In our view, it would be quite inappropriate for the Tribunal to ignore the fact that the Notice under subsection 7.7(1) did not comply with section 26 of the Act on the basis that the issue had not been raised by the parties. To do so would mean that the Tribunal was exercising its mandate in respect of a proscribed proceeding, something it has no authority to do.
The Appellant's suggestion that the Notice dated June 5, 1995 survives by reason of its amendment by the December 20 Notice, is totally without merit and contrary to the facts in this case. On the facts, no request for amendment was made to the Tribunal regarding the June Notice, rather a new Notice was issued in December and this Notice had a new date for payment and clearly started the clock running again. The Notice dated December 20, 1995 on its face is said to supersede or replace its predecessor and, as such, stands on its own as the Notice by which the proceeding was instituted against Canadian Aero Accessories Ltd. Hence, the proceeding which came on for hearing before the Tribunal was, in part, proscribed by reason of section 26 of the Act.
It is the opinion of this panel that the proper procedure would have been to proceed with the June 5 Notice and its scheduled review. At the commencement of the review, a request to the Tribunal Member to amend the penalty by reducing its amount would have avoided the issuance of a new Notice and thereby the consequences of the application of section 26 of the Aeronautics Act.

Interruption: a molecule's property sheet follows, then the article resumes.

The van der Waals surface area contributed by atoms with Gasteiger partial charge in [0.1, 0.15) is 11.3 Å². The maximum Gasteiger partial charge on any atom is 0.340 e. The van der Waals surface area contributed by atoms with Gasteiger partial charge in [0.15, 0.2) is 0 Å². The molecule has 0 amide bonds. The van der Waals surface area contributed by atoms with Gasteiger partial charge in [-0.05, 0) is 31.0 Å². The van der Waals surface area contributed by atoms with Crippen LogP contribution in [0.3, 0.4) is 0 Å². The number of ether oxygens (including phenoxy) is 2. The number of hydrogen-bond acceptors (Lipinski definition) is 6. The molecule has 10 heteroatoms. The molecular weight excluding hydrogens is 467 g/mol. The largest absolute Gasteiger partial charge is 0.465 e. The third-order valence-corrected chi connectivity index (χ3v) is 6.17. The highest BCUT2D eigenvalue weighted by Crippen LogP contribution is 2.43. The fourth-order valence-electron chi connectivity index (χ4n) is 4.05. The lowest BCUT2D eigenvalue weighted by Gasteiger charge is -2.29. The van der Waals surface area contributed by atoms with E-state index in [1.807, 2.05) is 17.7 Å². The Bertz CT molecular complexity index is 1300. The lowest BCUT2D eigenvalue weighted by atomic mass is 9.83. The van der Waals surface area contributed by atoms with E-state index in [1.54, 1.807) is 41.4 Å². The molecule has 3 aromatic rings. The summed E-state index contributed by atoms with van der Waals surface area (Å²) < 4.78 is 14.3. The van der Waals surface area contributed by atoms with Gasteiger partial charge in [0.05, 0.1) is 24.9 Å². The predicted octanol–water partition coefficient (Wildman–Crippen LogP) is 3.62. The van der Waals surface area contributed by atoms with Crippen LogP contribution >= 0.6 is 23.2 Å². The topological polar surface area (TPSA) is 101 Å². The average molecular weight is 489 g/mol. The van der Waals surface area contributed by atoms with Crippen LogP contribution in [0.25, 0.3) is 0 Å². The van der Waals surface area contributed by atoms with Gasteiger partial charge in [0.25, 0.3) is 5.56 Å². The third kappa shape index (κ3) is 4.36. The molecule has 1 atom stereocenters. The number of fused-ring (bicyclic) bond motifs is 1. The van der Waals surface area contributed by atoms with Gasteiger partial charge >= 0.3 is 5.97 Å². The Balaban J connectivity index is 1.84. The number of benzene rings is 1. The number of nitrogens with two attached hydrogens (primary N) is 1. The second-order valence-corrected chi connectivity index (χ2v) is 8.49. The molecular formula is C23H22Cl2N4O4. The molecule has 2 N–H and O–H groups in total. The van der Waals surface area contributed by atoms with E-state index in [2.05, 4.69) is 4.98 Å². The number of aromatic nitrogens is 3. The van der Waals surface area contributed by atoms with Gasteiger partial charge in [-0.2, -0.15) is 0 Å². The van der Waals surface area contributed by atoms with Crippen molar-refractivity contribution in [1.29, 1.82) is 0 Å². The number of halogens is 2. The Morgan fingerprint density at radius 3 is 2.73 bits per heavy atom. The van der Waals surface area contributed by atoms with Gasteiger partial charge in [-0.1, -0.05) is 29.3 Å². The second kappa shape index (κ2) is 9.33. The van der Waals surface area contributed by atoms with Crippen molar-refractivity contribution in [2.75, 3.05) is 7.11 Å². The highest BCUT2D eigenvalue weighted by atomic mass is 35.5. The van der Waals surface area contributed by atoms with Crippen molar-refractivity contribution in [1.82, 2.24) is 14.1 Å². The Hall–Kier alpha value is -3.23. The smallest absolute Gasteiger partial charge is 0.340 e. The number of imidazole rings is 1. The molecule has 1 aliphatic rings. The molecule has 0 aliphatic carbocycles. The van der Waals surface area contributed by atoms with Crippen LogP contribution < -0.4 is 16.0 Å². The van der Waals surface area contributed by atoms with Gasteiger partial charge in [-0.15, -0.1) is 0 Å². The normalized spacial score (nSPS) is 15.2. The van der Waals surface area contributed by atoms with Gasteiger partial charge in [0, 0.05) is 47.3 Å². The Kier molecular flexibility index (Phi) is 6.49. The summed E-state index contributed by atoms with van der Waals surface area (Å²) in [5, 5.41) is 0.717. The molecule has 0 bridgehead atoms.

The Appeal is allowed. Canadian Aero Accessories Ltd. violated the required standards of airworthiness when it installed unapproved parts in three aeronautical appliances during maintenance. We do not, however, find contravention in respect of offences 2 and 3 because of the effect of section 26 of the Aeronautics Act that these two offences are proscribed. The monetary penalty for offence number 1 is reduced to $750.00 for a total penalty of $750.00.
Reasons for Appeal Determination by:
Robert Mortimer, Member
Faye Smith, Chairperson
Fred W.R. Clarke, Member
 The first numbered paragraph of a document entitled "Admissions" signed by the parties, and filed at review on behalf of the Minister of Transport states "That a Notice of Assessment of Monetary Penalty, dated 20 December, 1995, pursuant to s. 7.7(1) of THE ACT was served in accordance with s. 7.7(2) of THE ACT."
 PICA v. R., (1985) 9 Admin. L.R. 303; Viger v. Cloutier,  B.R. 120 (QCA).